Xuan-Giang Tran was born in 1974 in Vietnam. Her mother and father were educators in Vietnam, and shortly after Tran was born, her father moved to Japan to further his education. Her mother had been an educator in Vietnam for eleven years, and because of her job, it made it difficult for her and her daughter to live under the new government. Tran and her mother tried to escape Vietnam nine times, and the ninth time they escaped by boat, where they were raided by pirates a total of seven times. Eventually, they ended up in Thailand where they were sponsored by a Lutheran Church in Salem, Oregon. Since arriving in the United States, Tran has remained in Oregon. She attended Salem Public schools and then went to Oregon State University where she majored in Biology. After college, she moved to Portland to work as a paralegal. Tran came to realize, after nineteen years as a paralegal, that she has a passion for psychology and counseling and decided to go to graduate school to get a degree in counseling. At the time of this interview, Tran is attending Lewis & Clark College to obtain her graduate degree.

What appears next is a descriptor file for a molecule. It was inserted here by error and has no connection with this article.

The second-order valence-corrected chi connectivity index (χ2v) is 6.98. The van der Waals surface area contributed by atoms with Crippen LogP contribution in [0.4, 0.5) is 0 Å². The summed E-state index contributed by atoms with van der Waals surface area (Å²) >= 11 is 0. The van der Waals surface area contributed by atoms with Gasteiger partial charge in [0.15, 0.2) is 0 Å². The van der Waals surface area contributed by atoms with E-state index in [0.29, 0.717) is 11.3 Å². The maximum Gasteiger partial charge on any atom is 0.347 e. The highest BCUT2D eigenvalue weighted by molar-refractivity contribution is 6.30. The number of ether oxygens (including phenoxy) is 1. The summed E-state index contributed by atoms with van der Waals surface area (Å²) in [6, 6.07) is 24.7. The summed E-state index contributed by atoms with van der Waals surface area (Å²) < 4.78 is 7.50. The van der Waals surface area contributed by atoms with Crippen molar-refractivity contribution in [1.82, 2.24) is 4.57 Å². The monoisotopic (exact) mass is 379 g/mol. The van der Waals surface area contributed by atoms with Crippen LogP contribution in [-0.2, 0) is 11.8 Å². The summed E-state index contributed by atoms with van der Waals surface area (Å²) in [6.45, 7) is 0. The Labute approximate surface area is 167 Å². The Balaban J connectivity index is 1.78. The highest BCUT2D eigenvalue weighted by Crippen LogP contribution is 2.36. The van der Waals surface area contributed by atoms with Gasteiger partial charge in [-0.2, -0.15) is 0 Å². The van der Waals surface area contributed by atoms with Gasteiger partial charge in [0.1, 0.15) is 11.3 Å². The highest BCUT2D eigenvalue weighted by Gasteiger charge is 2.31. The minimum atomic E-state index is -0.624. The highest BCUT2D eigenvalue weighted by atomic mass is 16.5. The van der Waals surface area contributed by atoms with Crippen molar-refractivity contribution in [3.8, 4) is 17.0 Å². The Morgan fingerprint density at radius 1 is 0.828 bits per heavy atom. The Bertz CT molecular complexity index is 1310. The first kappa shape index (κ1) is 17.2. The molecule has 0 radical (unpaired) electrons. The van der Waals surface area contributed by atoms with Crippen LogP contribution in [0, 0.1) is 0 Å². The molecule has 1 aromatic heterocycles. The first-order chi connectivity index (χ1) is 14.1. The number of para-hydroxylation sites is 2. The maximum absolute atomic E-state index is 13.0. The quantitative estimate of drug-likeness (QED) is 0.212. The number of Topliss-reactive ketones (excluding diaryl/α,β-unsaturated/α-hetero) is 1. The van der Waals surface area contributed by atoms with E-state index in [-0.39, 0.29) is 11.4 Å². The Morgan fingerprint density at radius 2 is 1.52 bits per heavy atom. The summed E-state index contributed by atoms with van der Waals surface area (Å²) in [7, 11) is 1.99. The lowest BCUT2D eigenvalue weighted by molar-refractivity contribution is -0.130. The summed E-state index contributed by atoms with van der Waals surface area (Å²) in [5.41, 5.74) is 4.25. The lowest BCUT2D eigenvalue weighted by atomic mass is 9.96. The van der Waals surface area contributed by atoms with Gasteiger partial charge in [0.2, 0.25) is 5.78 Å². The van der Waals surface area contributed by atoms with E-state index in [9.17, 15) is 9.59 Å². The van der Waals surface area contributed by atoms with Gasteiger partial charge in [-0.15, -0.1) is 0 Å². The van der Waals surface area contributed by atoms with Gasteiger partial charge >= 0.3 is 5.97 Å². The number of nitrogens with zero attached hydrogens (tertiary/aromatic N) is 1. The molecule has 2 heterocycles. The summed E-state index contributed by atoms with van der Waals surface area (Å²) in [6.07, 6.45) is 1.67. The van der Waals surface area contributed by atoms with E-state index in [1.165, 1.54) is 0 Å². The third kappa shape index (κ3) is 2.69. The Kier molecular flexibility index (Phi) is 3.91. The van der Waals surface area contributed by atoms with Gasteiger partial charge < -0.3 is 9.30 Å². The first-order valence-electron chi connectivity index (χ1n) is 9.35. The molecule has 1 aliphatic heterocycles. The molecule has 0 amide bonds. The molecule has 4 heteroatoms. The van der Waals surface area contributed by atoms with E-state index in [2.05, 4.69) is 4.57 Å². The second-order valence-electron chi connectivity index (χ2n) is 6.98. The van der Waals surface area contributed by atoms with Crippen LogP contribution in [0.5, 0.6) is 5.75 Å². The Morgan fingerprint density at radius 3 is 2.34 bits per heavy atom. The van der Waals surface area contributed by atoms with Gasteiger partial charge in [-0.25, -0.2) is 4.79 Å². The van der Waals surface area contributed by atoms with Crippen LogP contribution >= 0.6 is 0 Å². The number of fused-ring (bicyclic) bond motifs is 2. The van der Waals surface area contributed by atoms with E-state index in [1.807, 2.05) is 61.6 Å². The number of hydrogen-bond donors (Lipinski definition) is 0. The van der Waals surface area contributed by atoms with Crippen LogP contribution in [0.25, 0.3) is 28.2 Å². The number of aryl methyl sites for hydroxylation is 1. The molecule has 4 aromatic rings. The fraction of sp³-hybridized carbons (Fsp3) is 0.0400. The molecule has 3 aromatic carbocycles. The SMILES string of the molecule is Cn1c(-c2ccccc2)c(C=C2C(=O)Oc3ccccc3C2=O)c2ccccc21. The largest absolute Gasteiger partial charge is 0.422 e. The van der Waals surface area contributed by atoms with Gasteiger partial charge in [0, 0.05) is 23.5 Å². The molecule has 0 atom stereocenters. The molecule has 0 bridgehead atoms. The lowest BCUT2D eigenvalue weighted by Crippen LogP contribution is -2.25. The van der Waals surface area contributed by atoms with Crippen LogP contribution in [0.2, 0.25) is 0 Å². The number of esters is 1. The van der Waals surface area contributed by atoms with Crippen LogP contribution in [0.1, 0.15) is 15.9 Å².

In this interview, Xuan-Giang Tran talks about her experiences leaving Vietnam and adjusting to her life in the United States. Tran starts the interview by describing what it was like to escape from Vietnam. She describes how she and her mother were once imprisoned for trying to escape. She also goes into great detail about their experiences with pirates on their way to Thailand. She goes on to recount her first experiences arriving in the United States, and how helpful it was to have cousins. They were all the same age and could bond over their shared experiences. Tran attended Gubser, Washington, and Hayesville Elementary Schools, Waldo Middle School, and McKay High School. Salem Public Schools had just begun the ESL program when Tran arrived in Salem. She describes how she learned English by being thrown into a classroom setting at a young age, and by sixth grade, she believed the ESL program was holding her back so she ended up leaving the program. The Vietnamese community was very small in Salem, but her family got involved by working for social services and public schools. By holding these positions they were able to provide important information and services for the Vietnamese community. Tran’s parents pushed her to obtain a biology degree from Oregon State, but after graduating Tran realized that becoming a medical doctor was not the career path she desired. Tran saw how the mental health needs of her community were not being met, and decided to go back to school to study family, marriage, and couples counseling. She ends her interview by describing her work as a graduate student at Lewis & Clark College and what it has been like to raise her sons in the Vietnamese community in Portland.